The Future of the Life Course
Since the 1970s, notions of universal human development have been challenged. It is no longer possible to think of all societies as developing through time in the same linear sequence, some ahead, others behind. Modernization theories, which assume a backward "underdeveloped" world which must model itself on supposedly more advanced "developed" Western countries in order to achieve modernity, are now discounted in favor of notions of multiple paths and multiple modernities, although globalization also produces uniformities. In this global age, we have the opportunity to under-stand societies on their own terms, recognizing spatial differences and thus avoiding the fallacy of organizing everything into dichotomies of traditional versus modern, backward versus advanced, early versus late, infantile versus mature.
In a similar way, it is now possible to see that individual lives do not develop in a uniform linear manner. We accept a greater range of variation in terms of physical, mental, and psychological growth, but equally important we no longer segregate age groups as rigidly as we once did. While it is true that many of the old age-segregated institutions still exist, we can expect them to be challenged in the future. Schools without walls and college internship programs are evidence of how temporal as well as spatial boundaries are eroding. The notion of the old-age home and the segregated retirement community are also being questioned. The suburb, once a ghetto for families with children, is becoming more diverse as well. There are many walls to break down before our society becomes as age-heterogeneous as pre-modern society, but the process of rethinking age segregation has begun in both the United States and Europe.
In the era of the service economy, seniors rub shoulders with teenagers at work as well as in leisure activities. Adults going back to school find themselves sharing classrooms with younger people. Sports have become a good deal less age segregated as well. Older people are not only allowed but encouraged to remain physically active. As the distinctions between different ages become increasingly blurred, we can expect many of the old rites of passage to change and even disappear. This may already be happening at the boundary between childhood and adolescence, but it is surely the case at the borderland between youth and adulthood. Yet, it would be unwise to announce the demise of such things as the wedding ceremony, for, while this may not take the same uniform character as it did a few decades ago, people are finding a whole raft of new rites to express the meanings of their lives. In addition to the traditional wedding ceremony there are now a variety of rites suitable to cohabiting men and women as well as to gay and lesbian partners. As adulthood is now more a state of becoming, punctuated with frequent changes, a whole series of rituals dealing with mid-life crises (including divorce) have appeared on the scene. This should not surprise us, for it is in those moments of life that are the most ambiguous and uncertain that people have always turned to ritual to reassure them of the meaning of what they are doing. As the life course becomes ever more fluid, it is safe to predict a proliferation of rituals meant to deal with this condition.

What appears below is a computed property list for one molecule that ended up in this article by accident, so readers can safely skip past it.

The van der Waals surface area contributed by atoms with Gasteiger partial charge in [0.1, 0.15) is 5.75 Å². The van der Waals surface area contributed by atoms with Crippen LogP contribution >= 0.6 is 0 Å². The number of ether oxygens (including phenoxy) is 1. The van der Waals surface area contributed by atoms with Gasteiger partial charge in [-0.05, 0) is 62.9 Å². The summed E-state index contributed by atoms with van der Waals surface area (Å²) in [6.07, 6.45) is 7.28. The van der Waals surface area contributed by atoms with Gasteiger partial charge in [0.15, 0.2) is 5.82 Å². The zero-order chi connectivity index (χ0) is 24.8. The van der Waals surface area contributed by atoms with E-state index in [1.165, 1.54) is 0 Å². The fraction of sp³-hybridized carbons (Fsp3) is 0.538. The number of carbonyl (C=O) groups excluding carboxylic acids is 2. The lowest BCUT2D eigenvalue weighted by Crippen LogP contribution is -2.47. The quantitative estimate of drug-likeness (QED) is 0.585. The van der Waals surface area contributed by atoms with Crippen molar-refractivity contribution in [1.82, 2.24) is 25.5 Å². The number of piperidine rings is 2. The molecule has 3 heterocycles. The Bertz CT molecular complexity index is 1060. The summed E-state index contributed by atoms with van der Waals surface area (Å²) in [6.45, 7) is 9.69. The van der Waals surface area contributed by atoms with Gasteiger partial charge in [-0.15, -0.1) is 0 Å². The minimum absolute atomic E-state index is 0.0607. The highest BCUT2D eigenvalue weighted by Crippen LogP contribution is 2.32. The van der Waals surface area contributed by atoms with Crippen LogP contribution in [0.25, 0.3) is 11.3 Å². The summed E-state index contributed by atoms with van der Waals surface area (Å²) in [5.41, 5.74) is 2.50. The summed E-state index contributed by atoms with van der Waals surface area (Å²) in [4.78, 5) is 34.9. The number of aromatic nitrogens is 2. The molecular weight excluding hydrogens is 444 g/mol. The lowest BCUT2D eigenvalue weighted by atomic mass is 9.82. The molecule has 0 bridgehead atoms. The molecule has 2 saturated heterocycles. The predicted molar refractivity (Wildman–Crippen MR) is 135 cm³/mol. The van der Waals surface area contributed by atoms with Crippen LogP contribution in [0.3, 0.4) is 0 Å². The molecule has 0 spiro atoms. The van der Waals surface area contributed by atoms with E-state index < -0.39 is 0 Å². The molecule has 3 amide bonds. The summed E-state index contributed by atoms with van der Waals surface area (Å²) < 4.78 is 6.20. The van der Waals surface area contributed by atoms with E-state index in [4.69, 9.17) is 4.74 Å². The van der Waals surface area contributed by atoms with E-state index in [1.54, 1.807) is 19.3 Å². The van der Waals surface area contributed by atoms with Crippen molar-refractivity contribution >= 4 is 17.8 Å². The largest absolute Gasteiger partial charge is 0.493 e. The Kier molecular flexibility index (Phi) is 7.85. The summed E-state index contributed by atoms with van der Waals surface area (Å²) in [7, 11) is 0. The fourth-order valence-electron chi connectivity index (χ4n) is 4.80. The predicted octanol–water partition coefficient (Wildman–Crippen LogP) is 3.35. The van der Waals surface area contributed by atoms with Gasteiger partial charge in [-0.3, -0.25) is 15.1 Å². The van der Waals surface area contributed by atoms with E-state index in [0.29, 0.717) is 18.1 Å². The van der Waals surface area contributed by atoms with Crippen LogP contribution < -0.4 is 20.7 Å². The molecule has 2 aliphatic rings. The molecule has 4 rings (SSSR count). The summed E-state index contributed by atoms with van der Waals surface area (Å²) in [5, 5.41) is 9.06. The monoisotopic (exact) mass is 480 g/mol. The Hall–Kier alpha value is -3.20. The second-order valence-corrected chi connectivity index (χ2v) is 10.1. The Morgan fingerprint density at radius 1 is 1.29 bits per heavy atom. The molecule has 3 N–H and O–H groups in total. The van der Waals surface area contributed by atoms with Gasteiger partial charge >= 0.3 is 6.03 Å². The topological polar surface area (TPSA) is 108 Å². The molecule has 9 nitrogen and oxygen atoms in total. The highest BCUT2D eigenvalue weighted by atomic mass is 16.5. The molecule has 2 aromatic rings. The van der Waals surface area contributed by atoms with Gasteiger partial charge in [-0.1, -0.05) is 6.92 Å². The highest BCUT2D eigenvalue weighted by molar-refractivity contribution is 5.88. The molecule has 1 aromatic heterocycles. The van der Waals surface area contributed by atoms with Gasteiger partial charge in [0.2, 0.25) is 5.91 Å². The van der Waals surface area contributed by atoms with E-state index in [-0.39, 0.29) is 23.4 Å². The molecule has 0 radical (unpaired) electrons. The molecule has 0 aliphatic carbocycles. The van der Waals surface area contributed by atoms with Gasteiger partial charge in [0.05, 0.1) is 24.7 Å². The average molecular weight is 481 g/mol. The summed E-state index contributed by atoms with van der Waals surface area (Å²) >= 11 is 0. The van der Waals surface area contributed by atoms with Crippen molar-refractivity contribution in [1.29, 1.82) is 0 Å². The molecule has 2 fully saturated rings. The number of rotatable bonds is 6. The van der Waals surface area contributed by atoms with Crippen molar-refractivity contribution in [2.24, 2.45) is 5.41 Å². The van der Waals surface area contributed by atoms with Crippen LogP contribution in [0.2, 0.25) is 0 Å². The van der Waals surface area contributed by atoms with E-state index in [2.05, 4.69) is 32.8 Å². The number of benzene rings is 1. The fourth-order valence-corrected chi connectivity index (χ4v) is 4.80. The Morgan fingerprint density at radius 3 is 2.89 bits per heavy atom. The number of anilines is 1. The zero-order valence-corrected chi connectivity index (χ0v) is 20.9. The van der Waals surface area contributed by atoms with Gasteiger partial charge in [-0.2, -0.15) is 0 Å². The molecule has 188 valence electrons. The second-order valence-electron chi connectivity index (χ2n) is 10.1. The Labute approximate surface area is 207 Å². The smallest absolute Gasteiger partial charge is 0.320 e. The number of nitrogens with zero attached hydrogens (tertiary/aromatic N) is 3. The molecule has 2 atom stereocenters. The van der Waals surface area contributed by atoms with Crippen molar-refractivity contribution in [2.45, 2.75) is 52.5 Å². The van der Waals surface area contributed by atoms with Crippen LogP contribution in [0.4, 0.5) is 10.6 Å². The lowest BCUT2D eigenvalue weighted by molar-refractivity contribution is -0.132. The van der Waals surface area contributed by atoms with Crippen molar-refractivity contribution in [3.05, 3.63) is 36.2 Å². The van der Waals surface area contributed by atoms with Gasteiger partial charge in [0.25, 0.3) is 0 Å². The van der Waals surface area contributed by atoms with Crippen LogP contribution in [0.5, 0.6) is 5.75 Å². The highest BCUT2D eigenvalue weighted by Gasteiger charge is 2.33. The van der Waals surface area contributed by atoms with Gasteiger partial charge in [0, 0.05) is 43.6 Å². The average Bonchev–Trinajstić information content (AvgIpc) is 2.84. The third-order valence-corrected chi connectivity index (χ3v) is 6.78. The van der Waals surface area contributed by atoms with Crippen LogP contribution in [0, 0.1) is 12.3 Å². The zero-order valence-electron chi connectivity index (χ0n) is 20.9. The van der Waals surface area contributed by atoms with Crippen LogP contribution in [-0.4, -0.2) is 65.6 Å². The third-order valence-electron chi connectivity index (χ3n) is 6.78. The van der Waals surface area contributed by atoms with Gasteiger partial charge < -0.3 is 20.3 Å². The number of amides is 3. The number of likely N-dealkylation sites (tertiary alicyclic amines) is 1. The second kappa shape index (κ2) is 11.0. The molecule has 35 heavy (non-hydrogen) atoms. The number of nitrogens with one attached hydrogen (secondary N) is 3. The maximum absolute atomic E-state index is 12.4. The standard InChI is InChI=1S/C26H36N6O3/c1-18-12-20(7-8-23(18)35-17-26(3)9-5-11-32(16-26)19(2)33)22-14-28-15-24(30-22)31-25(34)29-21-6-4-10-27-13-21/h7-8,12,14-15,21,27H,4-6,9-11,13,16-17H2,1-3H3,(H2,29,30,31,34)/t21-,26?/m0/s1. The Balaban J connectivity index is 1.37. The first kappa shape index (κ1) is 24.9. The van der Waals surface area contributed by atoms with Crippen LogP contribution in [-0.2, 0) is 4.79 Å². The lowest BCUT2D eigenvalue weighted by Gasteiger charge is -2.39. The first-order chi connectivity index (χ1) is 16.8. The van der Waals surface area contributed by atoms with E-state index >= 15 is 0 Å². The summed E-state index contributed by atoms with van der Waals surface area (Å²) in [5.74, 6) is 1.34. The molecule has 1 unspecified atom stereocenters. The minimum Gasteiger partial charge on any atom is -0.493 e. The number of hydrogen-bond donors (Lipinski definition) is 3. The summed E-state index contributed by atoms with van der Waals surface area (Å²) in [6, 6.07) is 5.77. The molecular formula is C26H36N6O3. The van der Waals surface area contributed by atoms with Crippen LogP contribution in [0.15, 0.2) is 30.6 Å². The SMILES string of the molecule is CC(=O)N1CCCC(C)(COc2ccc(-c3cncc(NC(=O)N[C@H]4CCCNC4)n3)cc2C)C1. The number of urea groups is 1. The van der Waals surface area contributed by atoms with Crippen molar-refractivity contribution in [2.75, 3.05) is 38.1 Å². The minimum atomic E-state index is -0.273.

We have come to see that what we call the life course is a product of culture rather than nature. Life is not so much a script we follow as one we as individuals and as societies write as we go along. The premodern script was a religious one; the modern script was dictated by the social and medical sciences, but today we are encouraged to craft our own life narratives. This freedom brings with it great responsibilities, however. We need to acknowledge that people not only think about age, but think with age, giving meaning to lives that would otherwise seem hopelessly confused. We need to listen carefully to the ways other cultures, including those of our own past, talk about aging, for this constitutes an invaluable source of wisdom from which we can draw in facing our own existential dilemmas.
See also: Age and Development.
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John R. Gillis